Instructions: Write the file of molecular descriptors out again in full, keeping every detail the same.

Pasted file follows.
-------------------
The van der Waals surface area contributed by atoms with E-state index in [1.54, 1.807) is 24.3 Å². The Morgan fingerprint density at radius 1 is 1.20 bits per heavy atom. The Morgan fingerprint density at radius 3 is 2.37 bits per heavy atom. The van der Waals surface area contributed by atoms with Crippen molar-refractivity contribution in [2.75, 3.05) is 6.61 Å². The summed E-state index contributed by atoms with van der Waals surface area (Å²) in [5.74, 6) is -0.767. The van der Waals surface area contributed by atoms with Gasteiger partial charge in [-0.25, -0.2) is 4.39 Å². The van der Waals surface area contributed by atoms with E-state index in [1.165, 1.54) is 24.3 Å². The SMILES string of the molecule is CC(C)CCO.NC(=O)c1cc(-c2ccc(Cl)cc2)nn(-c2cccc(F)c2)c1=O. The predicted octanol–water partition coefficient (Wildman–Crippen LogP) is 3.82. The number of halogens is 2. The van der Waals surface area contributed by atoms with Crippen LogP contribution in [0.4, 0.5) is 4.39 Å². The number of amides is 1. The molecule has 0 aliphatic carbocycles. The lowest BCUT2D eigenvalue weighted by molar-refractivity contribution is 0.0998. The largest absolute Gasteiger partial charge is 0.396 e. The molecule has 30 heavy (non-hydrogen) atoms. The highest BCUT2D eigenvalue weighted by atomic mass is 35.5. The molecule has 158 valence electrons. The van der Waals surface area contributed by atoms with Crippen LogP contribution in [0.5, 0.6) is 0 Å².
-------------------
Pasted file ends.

The van der Waals surface area contributed by atoms with E-state index in [1.54, 1.807) is 24.3 Å². The Morgan fingerprint density at radius 1 is 1.20 bits per heavy atom. The Morgan fingerprint density at radius 3 is 2.37 bits per heavy atom. The van der Waals surface area contributed by atoms with Crippen molar-refractivity contribution in [2.75, 3.05) is 6.61 Å². The summed E-state index contributed by atoms with van der Waals surface area (Å²) in [5.74, 6) is -0.767. The van der Waals surface area contributed by atoms with Gasteiger partial charge in [-0.25, -0.2) is 4.39 Å². The van der Waals surface area contributed by atoms with E-state index in [1.165, 1.54) is 24.3 Å². The SMILES string of the molecule is CC(C)CCO.NC(=O)c1cc(-c2ccc(Cl)cc2)nn(-c2cccc(F)c2)c1=O. The predicted octanol–water partition coefficient (Wildman–Crippen LogP) is 3.82. The number of halogens is 2. The van der Waals surface area contributed by atoms with Crippen LogP contribution in [0.4, 0.5) is 4.39 Å². The number of amides is 1. The molecule has 0 aliphatic carbocycles. The lowest BCUT2D eigenvalue weighted by molar-refractivity contribution is 0.0998. The largest absolute Gasteiger partial charge is 0.396 e. The molecule has 30 heavy (non-hydrogen) atoms. The highest BCUT2D eigenvalue weighted by atomic mass is 35.5. The molecule has 158 valence electrons. The van der Waals surface area contributed by atoms with Crippen LogP contribution in [0.5, 0.6) is 0 Å².